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An Ambitious University of Florida-Led Study Favors Wildlife Corridors

by Aaron Hoover

A few years ago, a researcher was examining satellite pictures of federal forest in South Carolina when she noticed something odd — Large patches of rectangular clearings arranged in patterns but unconnected by roads.

Rachel Clement and her colleagues at the U.S. Geological Survey, who were doing a national survey of land cover change, were mystified. Because the forest is part of a major Cold War-era nuclear weapons production site, they let their imaginations run wild. Were the 40-odd clearings waste disposal sites? Perhaps UFO landing pads?

“They really gave us a time, figuring out what in the heck these forest openings were used for,” Clements recalled.

A few phone calls and a search through scientific literature revealed that rather than indications of other-worldly visitors, the clearings were part of a huge experiment on Earth’s creatures. Headed by the University of Florida, the experiment, which began in 1999 and continued through last year, was perhaps the most ambitious attempt ever to answer a question that has bedeviled biologists for decades. The question — whether wildlife corridors really help wildlife and plants — is all the more intriguing because most people outside the ecology community take the answer for granted.

Doug Levey, a UF zoology professor and one of the leading investigators on the corridor study, says finding scientific proof for the benefits of wildlife corridors has been challenging.

Flawed History

Many communities in Florida and elsewhere have set aside undeveloped land for wildlife corridors, or greenways, linking one natural area to another. First envisioned as early as the 1960s, these greenways are touted as ways not only to reduce urban sprawl but also to allow wildlife and plants spread across natural landscapes cut into pieces by roads, development or logging.

The idea is that corridors not only allow animals to find new resources, but also prevent the isolation of species — isolation that can even lead to extinction if the habitat fragments are not accessible for reproduction or re-colonization.

Intuitively, corridors make wonderful sense. But finding scientific support for their apparent benefits has been remarkably tough, says Doug Levey, a UF professor of zoology and one of the lead investigators on the UF study.

Previous studies showed that wild areas connected by corridors have more wildlife or greater biodiversity than disconnected areas. But these studies often failed to account for other influences, Levey says. For example, corridors in urban areas often lie along rivers because these flood-prone areas tend to go undeveloped. But waterways represent one type of habitat that may benefit wildlife and plants more than the corridors themselves, he says. Other studies purporting to show the benefits of corridors compared rural and more urban areas, leaving unclear whether the corridors or simply the areas’ remoteness accounted for the observed differences.

Experiments on corridors, meanwhile, are difficult to pull off because the areas needed to test and repeat them are so large, at least for the big animals that people like to think corridors help protect. An experiment exploring whether corridors benefit black bears, for example, would require an undeveloped area equal to the bears’ range of hundreds of miles. And other similarly huge natural areas would be needed to repeat the experiment to test its conclusions. As a result, most scientifically rigorous corridor experiments have taken place on much smaller scales. One noted experiment, for instance, focused on insects on 20-by-20-square-inch plots of moss, some isolated and some connected by pencil-thin corridors.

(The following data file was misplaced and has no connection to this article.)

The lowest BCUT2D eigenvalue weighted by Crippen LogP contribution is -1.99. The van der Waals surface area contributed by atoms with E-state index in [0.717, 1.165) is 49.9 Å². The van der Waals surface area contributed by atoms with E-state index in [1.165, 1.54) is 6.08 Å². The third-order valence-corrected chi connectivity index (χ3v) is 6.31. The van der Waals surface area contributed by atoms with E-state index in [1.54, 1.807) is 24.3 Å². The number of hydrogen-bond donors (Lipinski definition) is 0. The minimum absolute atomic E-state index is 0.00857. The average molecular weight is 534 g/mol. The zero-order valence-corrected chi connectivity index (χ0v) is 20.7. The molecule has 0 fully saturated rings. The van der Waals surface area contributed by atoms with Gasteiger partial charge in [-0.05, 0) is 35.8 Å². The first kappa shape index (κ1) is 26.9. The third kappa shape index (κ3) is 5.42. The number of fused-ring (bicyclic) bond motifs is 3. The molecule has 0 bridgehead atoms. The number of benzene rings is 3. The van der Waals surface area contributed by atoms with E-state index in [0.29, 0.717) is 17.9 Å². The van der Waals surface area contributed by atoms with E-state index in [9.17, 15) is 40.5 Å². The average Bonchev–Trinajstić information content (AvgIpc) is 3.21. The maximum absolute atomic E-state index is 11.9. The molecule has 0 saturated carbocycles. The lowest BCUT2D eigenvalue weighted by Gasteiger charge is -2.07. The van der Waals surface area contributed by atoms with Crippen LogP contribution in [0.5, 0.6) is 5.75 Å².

The UF-led team sought to increase that scale, and
then some.

Unique Laboratory

The researchers mapped out eight similar sites, each about 158 acres, in the Savannah River Site National Environmental Research Park near the South Carolina-Georgia state line. The park is a 482-square-mile federally protected research area set aside early in the Cold War to purify plutonium for nuclear weapons. When carving it out in the 1940s, government officials relocated two entire towns and closed off the land to civilian activity. Because only a small part of the park served as home to the reactors and research facilities, most of the land remained undeveloped, gradually returning to its natural state. The U.S. Forest Service, which now manages much of the park, allows logging in some areas but has set aside others for ecological and biological research.

Researchers mapped out eight similar sites, each about 158 acres, in the Savannah River Site National Environmental Research Park near the South Carolina-Georgia state line. The U.S. Forest Service arranged for loggers to remove trees and burn the remaining groundcover, creating one central clearing and four peripheral clearings on each site. The experiment included three kinds of clearings;
a) isolated clearings
b) "winged" clearings
c) connected clearings

Levey says the ghosts of the site’s top-secret activities remain. “You can be driving down the road and there’s a sign that says ‘Starve a spy, feed a shredder.’ And there’s another sign that says, ‘What’s at the heart of security? UR.’”

Forests of 50-year-old pine trees dominated all eight of the UF research plots. At the researchers’ request, the U.S. Forest Service arranged for loggers to remove trees and burn the remaining groundcover, creating one central clearing and four peripheral clearings on each site. The loggers also logged corridors connecting each central clearing to one of the peripheral clearings, leaving the others separated by the forests. Each clearing measured about two acres.